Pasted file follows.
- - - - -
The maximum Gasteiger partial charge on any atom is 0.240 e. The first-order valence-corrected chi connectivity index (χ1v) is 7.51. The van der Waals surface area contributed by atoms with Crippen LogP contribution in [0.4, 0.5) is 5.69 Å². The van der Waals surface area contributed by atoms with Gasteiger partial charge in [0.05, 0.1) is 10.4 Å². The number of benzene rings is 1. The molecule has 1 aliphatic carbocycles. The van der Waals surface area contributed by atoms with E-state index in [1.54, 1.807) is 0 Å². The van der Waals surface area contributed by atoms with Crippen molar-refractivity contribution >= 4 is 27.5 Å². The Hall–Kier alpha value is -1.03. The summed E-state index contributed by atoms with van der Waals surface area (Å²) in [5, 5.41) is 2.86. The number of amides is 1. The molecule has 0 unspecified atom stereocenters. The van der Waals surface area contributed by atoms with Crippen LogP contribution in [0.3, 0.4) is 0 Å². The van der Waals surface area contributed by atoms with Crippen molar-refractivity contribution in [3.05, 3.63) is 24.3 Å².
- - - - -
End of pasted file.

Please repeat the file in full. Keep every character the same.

The maximum Gasteiger partial charge on any atom is 0.240 e. The first-order valence-corrected chi connectivity index (χ1v) is 7.51. The van der Waals surface area contributed by atoms with Crippen LogP contribution in [0.4, 0.5) is 5.69 Å². The van der Waals surface area contributed by atoms with Gasteiger partial charge in [0.05, 0.1) is 10.4 Å². The number of benzene rings is 1. The molecule has 1 aliphatic carbocycles. The van der Waals surface area contributed by atoms with E-state index in [1.54, 1.807) is 0 Å². The van der Waals surface area contributed by atoms with Crippen molar-refractivity contribution >= 4 is 27.5 Å². The Hall–Kier alpha value is -1.03. The summed E-state index contributed by atoms with van der Waals surface area (Å²) in [5, 5.41) is 2.86. The number of amides is 1. The molecule has 0 unspecified atom stereocenters. The van der Waals surface area contributed by atoms with Crippen LogP contribution in [0.3, 0.4) is 0 Å². The van der Waals surface area contributed by atoms with Crippen molar-refractivity contribution in [3.05, 3.63) is 24.3 Å².